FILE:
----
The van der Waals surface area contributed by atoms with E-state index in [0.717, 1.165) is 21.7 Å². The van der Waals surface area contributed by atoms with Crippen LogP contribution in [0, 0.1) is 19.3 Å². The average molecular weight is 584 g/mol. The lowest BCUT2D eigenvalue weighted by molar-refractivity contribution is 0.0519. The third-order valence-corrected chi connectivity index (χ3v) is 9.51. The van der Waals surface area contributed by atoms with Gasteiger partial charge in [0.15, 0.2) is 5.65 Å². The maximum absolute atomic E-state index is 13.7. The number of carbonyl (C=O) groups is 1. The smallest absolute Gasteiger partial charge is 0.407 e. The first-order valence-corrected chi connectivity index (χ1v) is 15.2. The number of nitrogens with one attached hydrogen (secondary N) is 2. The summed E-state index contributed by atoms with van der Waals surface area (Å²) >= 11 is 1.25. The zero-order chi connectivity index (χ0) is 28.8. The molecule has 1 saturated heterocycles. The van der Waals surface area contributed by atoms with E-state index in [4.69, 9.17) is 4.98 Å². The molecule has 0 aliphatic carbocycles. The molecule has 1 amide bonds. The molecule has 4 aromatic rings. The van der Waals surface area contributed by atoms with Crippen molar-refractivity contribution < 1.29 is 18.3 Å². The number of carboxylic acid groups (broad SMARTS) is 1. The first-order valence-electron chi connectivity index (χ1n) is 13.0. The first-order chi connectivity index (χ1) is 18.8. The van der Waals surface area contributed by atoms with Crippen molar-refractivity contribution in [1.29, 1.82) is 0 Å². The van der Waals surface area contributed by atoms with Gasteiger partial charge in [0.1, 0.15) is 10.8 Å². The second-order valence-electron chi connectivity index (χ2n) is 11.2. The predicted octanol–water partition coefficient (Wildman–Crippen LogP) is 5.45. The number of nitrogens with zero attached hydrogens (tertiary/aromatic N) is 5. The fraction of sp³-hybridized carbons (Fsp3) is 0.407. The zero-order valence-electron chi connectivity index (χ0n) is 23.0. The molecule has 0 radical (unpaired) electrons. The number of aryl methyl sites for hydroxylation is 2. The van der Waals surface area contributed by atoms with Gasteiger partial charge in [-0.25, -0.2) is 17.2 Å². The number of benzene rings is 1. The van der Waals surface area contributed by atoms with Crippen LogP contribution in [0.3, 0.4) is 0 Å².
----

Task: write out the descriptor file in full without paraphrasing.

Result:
The van der Waals surface area contributed by atoms with E-state index in [0.717, 1.165) is 21.7 Å². The van der Waals surface area contributed by atoms with Crippen LogP contribution in [0, 0.1) is 19.3 Å². The average molecular weight is 584 g/mol. The lowest BCUT2D eigenvalue weighted by molar-refractivity contribution is 0.0519. The third-order valence-corrected chi connectivity index (χ3v) is 9.51. The van der Waals surface area contributed by atoms with Gasteiger partial charge in [0.15, 0.2) is 5.65 Å². The maximum absolute atomic E-state index is 13.7. The number of carbonyl (C=O) groups is 1. The smallest absolute Gasteiger partial charge is 0.407 e. The first-order valence-corrected chi connectivity index (χ1v) is 15.2. The number of nitrogens with one attached hydrogen (secondary N) is 2. The summed E-state index contributed by atoms with van der Waals surface area (Å²) >= 11 is 1.25. The zero-order chi connectivity index (χ0) is 28.8. The molecule has 1 saturated heterocycles. The van der Waals surface area contributed by atoms with E-state index in [4.69, 9.17) is 4.98 Å². The molecule has 0 aliphatic carbocycles. The molecule has 1 amide bonds. The molecule has 4 aromatic rings. The van der Waals surface area contributed by atoms with Crippen molar-refractivity contribution < 1.29 is 18.3 Å². The number of carboxylic acid groups (broad SMARTS) is 1. The first-order valence-electron chi connectivity index (χ1n) is 13.0. The first-order chi connectivity index (χ1) is 18.8. The van der Waals surface area contributed by atoms with Crippen molar-refractivity contribution in [1.29, 1.82) is 0 Å². The van der Waals surface area contributed by atoms with Gasteiger partial charge in [0.1, 0.15) is 10.8 Å². The second-order valence-electron chi connectivity index (χ2n) is 11.2. The predicted octanol–water partition coefficient (Wildman–Crippen LogP) is 5.45. The number of nitrogens with zero attached hydrogens (tertiary/aromatic N) is 5. The fraction of sp³-hybridized carbons (Fsp3) is 0.407. The zero-order valence-electron chi connectivity index (χ0n) is 23.0. The molecule has 0 radical (unpaired) electrons. The number of aryl methyl sites for hydroxylation is 2. The van der Waals surface area contributed by atoms with Gasteiger partial charge in [-0.25, -0.2) is 17.2 Å². The number of benzene rings is 1. The van der Waals surface area contributed by atoms with Crippen LogP contribution in [0.3, 0.4) is 0 Å².